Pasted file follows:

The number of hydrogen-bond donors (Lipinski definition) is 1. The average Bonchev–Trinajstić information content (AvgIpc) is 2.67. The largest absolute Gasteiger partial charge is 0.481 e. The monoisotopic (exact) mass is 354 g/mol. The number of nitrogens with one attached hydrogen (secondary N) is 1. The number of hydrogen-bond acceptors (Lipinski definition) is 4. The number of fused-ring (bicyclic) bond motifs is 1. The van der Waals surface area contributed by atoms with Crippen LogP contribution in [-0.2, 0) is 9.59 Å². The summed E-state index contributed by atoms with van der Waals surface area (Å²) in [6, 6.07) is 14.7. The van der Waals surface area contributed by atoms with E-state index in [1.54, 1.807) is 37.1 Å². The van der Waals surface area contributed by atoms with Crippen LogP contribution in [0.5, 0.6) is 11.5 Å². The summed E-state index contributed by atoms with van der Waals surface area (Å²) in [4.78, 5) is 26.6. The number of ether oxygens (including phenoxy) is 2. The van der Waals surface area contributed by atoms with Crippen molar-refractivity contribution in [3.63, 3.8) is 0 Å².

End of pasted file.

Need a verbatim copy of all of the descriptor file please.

The number of hydrogen-bond donors (Lipinski definition) is 1. The average Bonchev–Trinajstić information content (AvgIpc) is 2.67. The largest absolute Gasteiger partial charge is 0.481 e. The monoisotopic (exact) mass is 354 g/mol. The number of nitrogens with one attached hydrogen (secondary N) is 1. The number of hydrogen-bond acceptors (Lipinski definition) is 4. The number of fused-ring (bicyclic) bond motifs is 1. The van der Waals surface area contributed by atoms with Crippen LogP contribution in [-0.2, 0) is 9.59 Å². The summed E-state index contributed by atoms with van der Waals surface area (Å²) in [6, 6.07) is 14.7. The van der Waals surface area contributed by atoms with E-state index in [1.54, 1.807) is 37.1 Å². The van der Waals surface area contributed by atoms with Crippen LogP contribution in [0.5, 0.6) is 11.5 Å². The summed E-state index contributed by atoms with van der Waals surface area (Å²) in [4.78, 5) is 26.6. The number of ether oxygens (including phenoxy) is 2. The van der Waals surface area contributed by atoms with Crippen molar-refractivity contribution in [3.63, 3.8) is 0 Å².